Even the choice of which engine or radio to buy is subject to the imaginary cool scale.  When purchasing equipment a new pilot-to-be will frequently be advised to get an oversized engine for a trainer, or an expensive radio with a million channels and fancy programming options “because you’ll want it later”.  The implication is that after the trainer is put away (or laid to rest) if the new pilot was foolish enough to use a basic 4 channel radio or put a 40 engine on a 40 size plane, these items will be doomed to sit on a shelf collecting dust because they are just so boring to a pilot who is beyond the baby steps.  (Unless the 40 finds its way onto a 20 size military model, which would be cool, except that another unspoken rule of thumb says that big is cool and small is for losers…..except for planes that are impractically small, which is another one of those special cases.)

Even the manufacturers get caught up in the cool scale.  In the 1960s the various sizes of glow engines were set by the classes in sanctioned competitions.  This is where we get the general idea of a 20 size or 40 size airplane, because these were common sizes that were established back in the day.  We still say “40 size”, but if you’re an RC pilot in the market for a 40 size engine, and the manufacturer offers a 45, wouldn’t you feel stupid buying the 40?  I mean, if you’re really cool you’ll buy the bigger engine, because it’s cool, you know? Then the other manufacturer offers a 46, then another one offers a 47, and another offers a 48.  Only a doofus would have a 40 size engine with an actual displacement of .40 cubic inch.

It wasn’t always like this.  In the old days any airplane that would take off and fly by radio control was already as cool as it needed to be.  A flat bottom airfoil would be employed in an aerobatic plane to give it a wider speed envelope and a lower landing speed.  Flat bottom airfoils are a lot of fun.  Other choices such as high or low wing, and tricycle vs tail dragger landing gear were all held in equally high regard.

A neophyte needs an easy trainer.  After you can get a plane up and back down without destroying it, my advice is to try everything.  It’s all a lot of fun.  Don’t listen to the peanut gallery.  If you’re tired of your flat bottom high wing trainer, go ahead and build that P-51 you’ve had your eye on.  But don’t get rid of your trainer.  Put it away for a while, and then bring it out again after you’ve mastered aerobatics and you’ll see how much fun you can have with a basic trainer.  People complain that trainers don’t handle wind.  Learn to handle the wind with a trainer.  Try to do an axial roll with a trainer.  Better yet, try to do an axial roll with a three channel old timer.  My flying buddy can do an outside loop with my Buzzard Bombshell.  It’s not easy.  Maybe you also want to fly helicopters and pylon racers, and that’s great.  The only point I’m trying to make is that there is no such thing as a boring airplane.  Different planes have different flight capabilities, but they’re all fun and challenging, as long as you know how to challenge yourself.  If you’re bored, you’re doing something wrong.  Your brain is what makes this hobby entertaining, so make sure you don’t launch with the switch turned off.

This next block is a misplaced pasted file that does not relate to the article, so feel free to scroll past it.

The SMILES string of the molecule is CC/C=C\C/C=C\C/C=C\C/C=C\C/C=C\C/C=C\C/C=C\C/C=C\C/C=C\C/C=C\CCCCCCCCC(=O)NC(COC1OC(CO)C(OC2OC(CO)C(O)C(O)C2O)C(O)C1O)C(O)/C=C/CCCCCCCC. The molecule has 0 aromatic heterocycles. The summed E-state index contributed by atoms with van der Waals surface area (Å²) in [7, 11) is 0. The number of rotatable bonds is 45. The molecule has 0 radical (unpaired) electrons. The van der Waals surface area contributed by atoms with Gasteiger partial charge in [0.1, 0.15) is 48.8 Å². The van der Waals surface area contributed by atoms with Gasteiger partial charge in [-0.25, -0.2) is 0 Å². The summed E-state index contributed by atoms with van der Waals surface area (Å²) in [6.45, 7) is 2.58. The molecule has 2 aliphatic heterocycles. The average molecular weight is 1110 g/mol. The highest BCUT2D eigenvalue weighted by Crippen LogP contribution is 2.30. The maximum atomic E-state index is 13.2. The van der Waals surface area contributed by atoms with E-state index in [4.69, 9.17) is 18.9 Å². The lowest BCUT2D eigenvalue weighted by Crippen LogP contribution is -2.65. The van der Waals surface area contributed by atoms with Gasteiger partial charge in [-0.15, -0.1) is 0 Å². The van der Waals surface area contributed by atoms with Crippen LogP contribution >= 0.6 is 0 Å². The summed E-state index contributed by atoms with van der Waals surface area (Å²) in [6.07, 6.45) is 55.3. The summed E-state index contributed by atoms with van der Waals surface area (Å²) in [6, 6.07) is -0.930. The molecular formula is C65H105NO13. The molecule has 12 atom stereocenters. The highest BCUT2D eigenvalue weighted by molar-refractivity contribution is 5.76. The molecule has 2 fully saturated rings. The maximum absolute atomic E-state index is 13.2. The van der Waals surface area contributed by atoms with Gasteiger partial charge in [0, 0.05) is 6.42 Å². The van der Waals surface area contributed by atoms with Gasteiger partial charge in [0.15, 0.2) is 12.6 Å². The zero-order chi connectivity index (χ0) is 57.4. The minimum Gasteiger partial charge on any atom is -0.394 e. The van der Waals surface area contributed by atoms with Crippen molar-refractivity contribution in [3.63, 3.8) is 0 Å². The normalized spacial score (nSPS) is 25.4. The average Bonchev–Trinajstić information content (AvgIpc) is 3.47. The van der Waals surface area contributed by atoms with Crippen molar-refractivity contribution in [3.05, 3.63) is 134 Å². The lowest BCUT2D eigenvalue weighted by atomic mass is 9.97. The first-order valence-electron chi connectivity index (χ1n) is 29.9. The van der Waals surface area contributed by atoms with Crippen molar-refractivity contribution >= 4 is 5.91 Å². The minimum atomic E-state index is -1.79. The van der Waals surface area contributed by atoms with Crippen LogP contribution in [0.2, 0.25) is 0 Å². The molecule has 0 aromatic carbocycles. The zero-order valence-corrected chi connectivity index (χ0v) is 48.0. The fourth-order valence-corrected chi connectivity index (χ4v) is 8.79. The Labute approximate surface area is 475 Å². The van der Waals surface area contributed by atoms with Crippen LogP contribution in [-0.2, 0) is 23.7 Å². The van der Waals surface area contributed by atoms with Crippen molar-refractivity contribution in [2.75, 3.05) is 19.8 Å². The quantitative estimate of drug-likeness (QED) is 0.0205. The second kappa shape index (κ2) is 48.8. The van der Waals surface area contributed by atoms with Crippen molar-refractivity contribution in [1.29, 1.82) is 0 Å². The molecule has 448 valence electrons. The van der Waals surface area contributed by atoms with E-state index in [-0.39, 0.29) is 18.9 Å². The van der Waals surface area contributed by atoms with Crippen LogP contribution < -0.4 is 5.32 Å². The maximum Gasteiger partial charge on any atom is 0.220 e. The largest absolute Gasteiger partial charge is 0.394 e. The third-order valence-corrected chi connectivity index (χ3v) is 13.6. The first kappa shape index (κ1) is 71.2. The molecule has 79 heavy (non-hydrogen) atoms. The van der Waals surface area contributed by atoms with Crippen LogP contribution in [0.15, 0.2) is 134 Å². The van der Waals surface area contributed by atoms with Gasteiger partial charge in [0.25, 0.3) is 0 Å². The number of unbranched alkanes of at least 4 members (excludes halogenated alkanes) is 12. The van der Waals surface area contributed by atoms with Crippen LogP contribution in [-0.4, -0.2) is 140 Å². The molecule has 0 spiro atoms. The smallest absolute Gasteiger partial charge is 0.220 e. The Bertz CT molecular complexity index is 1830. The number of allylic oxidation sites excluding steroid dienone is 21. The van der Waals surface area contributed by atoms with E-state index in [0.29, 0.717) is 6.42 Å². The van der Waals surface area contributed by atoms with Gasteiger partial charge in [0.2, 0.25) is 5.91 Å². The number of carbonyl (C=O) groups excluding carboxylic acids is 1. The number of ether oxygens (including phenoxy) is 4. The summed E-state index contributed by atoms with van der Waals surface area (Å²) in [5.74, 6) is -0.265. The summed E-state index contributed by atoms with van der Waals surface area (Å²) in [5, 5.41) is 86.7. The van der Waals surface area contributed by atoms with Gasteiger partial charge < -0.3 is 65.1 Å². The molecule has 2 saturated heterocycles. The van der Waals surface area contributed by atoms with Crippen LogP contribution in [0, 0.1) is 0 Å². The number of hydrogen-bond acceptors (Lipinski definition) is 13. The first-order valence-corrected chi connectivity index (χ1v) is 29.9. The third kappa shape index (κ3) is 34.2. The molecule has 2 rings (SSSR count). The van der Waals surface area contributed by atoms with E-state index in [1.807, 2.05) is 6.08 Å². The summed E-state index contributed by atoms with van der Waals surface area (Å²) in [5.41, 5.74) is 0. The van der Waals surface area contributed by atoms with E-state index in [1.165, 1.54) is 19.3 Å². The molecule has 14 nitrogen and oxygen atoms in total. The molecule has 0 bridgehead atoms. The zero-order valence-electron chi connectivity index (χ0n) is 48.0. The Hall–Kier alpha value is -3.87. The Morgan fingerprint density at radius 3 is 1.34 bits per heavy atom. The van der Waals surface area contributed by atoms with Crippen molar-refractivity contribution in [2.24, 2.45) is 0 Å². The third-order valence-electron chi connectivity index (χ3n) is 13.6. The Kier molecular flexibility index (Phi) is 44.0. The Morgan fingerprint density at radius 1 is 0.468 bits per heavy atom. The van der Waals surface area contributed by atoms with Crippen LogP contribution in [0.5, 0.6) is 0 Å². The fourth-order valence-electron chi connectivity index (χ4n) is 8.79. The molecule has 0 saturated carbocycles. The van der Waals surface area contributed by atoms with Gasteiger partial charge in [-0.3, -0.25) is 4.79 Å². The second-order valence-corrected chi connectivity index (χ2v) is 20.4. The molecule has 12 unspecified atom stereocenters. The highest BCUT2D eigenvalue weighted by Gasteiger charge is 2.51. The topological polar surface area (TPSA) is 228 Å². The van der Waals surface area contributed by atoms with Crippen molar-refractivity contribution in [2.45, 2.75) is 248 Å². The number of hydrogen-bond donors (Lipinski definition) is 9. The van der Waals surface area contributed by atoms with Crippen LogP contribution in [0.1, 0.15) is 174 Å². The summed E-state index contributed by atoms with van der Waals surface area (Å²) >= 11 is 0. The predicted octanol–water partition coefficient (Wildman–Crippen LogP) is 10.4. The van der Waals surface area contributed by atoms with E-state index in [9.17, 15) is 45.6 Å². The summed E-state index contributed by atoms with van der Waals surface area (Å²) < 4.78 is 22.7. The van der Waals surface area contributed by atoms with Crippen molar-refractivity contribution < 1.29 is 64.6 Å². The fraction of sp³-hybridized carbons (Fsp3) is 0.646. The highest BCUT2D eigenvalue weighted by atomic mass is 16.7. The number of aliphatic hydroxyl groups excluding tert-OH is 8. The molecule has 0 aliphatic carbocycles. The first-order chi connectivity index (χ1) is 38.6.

If you’ve never noticed the unspoken pro-cool bias, try looking for it.  I believe that it’s part of modern culture, and it came about due to the fact that plug and play has replaced craftsmanship in everyday pursuits.  When you’re a craftsman you build what inspires you, and it could be anything.  But when you’re just shopping for toys you want to buy the best.  In cases where all options are available and there is no such thing as the best, a scale has to be invented, thus the existence of the cool scale, which is based on completely imaginary criteria.  Presumably you’re reading this website because you’re a builder, which should exempt you from this trend.  If you ignore the cool scale and build what you like, I believe that you will have more fun.